Shades of Welch: Leary Strikes Out 11, Shuts Out Padres

Times Staff Writer

In the proper light and with a little imagination, you might have thought that was Bob Welch, not Tim Leary, on the mound Monday night for the Dodgers. Sure, the style and appearance were different, but the result on this night bore a striking resemblance to some of Welch’s best Dodger performances.

With Welch wearing Oakland’s garish green and gold uniform after an off-season trade, Leary has tried to lessen that loss by providing the Dodgers with as many wins as possible. He did a pretty decent Welch imitation Monday, shutting out the Padres, 6-0, on a three-hitter and striking out a career-high 11 batters in the process.

Monday’s win, before a crowd of 24,357 at Dodger Stadium, did not come without several losses for the Dodgers. Kirk Gibson (strained left hamstring) was a late scratch, soon to be followed on the injury list by Steve Sax (sprained finger) and John Shelby (strained left abdominal muscle).


Fortunately for the Dodgers, the offense accumulated more than enough early runs for Leary against loser Eric Show (0-3), who did not make it out of the third inning.

But the Dodgers’ run production received only second billing to the Welchian effort turned in by Leary, who recorded his second win in as many decisions almost effortlessly.

Leary yielded only a second-inning double to catcher Benito Santiago, the hottest Padre hitter, a third-inning single to Tony Gwynn, struggling to regain form, and a ninth-inning single to Randy Ready. Leary also eclipsed his previous strikeout high of nine, which he got in 1985 with the Milwaukee Brewers against the Yankees in New York.

He struck out Chris Brown three times, Keith Moreland and Garry Templeton twice and made John Kruk look so bad in a first-inning strikeout that Kruk left the game with a irritated right shoulder injury.

Show’s poor performance was almost as surprising as Leary’s domination. Last season, Show had recorded two shutouts against the Dodgers at Dodger Stadium and posted a 1.24 earned-run average in four starts.

But the Dodgers’ offense, bouncing back from a drubbing by Atlanta’s Zane Smith on Sunday, produced a run in the first on Pedro Guerrero’s run-scoring single, two runs in the second on a single by Sax and three in the third on a double by Mike Scioscia and a single by Leary.

Leary’s 2-run single came off reliever Candy Sierra, but the runs were charged to Show, who gave up 7 hits and 4 walks and had no strikeouts in 2 innings. Every Dodger regular, except Mike Davis, had at least one hit Monday--Sax, Guerrero and Mike Marshall each notching two apiece.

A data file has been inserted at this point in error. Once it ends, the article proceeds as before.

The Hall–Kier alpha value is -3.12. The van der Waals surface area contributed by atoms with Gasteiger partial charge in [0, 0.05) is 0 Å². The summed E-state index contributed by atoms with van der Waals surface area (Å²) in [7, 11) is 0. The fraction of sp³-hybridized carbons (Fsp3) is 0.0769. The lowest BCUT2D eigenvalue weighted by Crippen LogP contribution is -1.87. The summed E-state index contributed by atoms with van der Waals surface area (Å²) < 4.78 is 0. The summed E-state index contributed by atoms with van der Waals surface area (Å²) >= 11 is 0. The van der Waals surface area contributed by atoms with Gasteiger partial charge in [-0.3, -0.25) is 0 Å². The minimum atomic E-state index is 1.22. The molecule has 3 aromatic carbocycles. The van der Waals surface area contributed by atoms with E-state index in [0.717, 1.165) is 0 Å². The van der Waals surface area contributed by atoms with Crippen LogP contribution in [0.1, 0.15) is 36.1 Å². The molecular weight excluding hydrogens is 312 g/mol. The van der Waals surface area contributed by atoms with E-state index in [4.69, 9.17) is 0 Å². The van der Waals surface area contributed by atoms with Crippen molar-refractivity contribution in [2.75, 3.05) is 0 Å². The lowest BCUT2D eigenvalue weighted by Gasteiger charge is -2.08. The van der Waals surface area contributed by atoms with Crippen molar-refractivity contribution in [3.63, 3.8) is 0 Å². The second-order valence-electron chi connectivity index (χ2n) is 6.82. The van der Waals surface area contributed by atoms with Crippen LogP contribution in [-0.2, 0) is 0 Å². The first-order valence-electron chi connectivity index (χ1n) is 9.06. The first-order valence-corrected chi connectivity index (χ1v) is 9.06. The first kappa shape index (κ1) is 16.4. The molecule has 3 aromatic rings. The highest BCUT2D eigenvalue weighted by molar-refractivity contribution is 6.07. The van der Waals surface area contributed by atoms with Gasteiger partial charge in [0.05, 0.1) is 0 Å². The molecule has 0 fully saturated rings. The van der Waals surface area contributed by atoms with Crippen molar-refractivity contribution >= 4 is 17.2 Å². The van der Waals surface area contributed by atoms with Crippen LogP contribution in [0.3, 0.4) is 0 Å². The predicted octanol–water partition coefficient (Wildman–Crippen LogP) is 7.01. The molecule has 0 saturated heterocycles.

On the other hand, Leary racked up strikeouts like, well, Welch did, circa 1987.

It used to be that the similarity between Welch and Leary ended after describing both as tall, dark and hard-throwing. But Leary hardly resembles the inconsistent and reluctant reliever of 1987, who posted a 3-11 record and a 4.76 ERA after coming to the Dodgers in the Greg Brock trade.

Needless to say, Leary did not have a shutout last season, but posted two for the Brewers in 1986.

While Leary was easily handling the Padres through five innings, the Dodgers were getting to Show early and often and finally expedited his removal after 2 innings.

Show was lucky to be trailing, 3-0, going into the third. The Dodgers had the potential to bunch runs in each of the first two innings, but Show avoided that by serving up well-timed ground balls.

It was about all Show did right. His ineffectiveness was exposed on his first pitch of the first inning, when Sax drove a single to center. After Alfredo Griffin’s grounder forced Sax, Show walked Franklin Stubbs, filling in for injured Kirk Gibson (strained left hamstring), on four pitches to bring up Guerrero.

That prompted a meeting on the mound with Padre Manager Larry Bowa, followed by another confab with catcher Santiago.

A lot of good that did. Guerrero slapped Show’s first pitch past third baseman Brown and into left field, scoring Griffin from second for a 1-0 Dodger lead. The Dodgers were just hitting stride when Marshall hit into an inning-ending double play.

Show was wild again in the second and, this time, it was more pronounced. With one out, he walked both Shelby and Scioscia on four pitches. Leary then advanced the runners with a sacrifice bunt, bringing up Sax.